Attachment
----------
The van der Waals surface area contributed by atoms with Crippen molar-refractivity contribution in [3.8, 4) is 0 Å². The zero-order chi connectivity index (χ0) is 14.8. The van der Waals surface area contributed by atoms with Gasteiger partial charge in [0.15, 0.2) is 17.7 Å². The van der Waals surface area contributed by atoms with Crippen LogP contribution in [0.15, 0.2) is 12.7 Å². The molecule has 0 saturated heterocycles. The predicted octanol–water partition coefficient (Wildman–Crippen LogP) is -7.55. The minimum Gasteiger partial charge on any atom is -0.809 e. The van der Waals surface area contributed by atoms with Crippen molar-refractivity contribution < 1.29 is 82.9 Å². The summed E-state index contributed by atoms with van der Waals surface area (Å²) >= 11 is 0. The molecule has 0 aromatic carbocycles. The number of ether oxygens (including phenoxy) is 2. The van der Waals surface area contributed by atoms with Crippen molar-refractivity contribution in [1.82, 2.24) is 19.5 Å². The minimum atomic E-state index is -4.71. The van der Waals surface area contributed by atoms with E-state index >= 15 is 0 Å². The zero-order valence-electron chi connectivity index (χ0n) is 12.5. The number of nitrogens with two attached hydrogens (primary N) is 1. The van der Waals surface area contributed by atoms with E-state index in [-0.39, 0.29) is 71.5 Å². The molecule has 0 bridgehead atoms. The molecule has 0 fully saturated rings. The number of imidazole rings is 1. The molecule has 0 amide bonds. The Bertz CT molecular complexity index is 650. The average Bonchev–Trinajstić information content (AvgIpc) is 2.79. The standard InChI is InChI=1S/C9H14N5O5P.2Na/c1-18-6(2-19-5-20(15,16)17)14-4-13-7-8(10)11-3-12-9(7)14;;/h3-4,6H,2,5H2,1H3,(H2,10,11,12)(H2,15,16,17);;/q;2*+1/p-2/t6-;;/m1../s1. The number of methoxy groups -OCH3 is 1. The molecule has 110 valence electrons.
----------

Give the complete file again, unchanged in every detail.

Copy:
The van der Waals surface area contributed by atoms with Crippen molar-refractivity contribution in [3.8, 4) is 0 Å². The zero-order chi connectivity index (χ0) is 14.8. The van der Waals surface area contributed by atoms with Gasteiger partial charge in [0.15, 0.2) is 17.7 Å². The van der Waals surface area contributed by atoms with Crippen LogP contribution in [0.15, 0.2) is 12.7 Å². The molecule has 0 saturated heterocycles. The predicted octanol–water partition coefficient (Wildman–Crippen LogP) is -7.55. The minimum Gasteiger partial charge on any atom is -0.809 e. The van der Waals surface area contributed by atoms with Crippen molar-refractivity contribution < 1.29 is 82.9 Å². The summed E-state index contributed by atoms with van der Waals surface area (Å²) >= 11 is 0. The molecule has 0 aromatic carbocycles. The number of ether oxygens (including phenoxy) is 2. The van der Waals surface area contributed by atoms with Crippen molar-refractivity contribution in [1.82, 2.24) is 19.5 Å². The minimum atomic E-state index is -4.71. The van der Waals surface area contributed by atoms with E-state index >= 15 is 0 Å². The zero-order valence-electron chi connectivity index (χ0n) is 12.5. The number of nitrogens with two attached hydrogens (primary N) is 1. The van der Waals surface area contributed by atoms with E-state index in [-0.39, 0.29) is 71.5 Å². The molecule has 0 bridgehead atoms. The molecule has 0 fully saturated rings. The number of imidazole rings is 1. The molecule has 0 amide bonds. The Bertz CT molecular complexity index is 650. The average Bonchev–Trinajstić information content (AvgIpc) is 2.79. The standard InChI is InChI=1S/C9H14N5O5P.2Na/c1-18-6(2-19-5-20(15,16)17)14-4-13-7-8(10)11-3-12-9(7)14;;/h3-4,6H,2,5H2,1H3,(H2,10,11,12)(H2,15,16,17);;/q;2*+1/p-2/t6-;;/m1../s1. The number of methoxy groups -OCH3 is 1. The molecule has 110 valence electrons.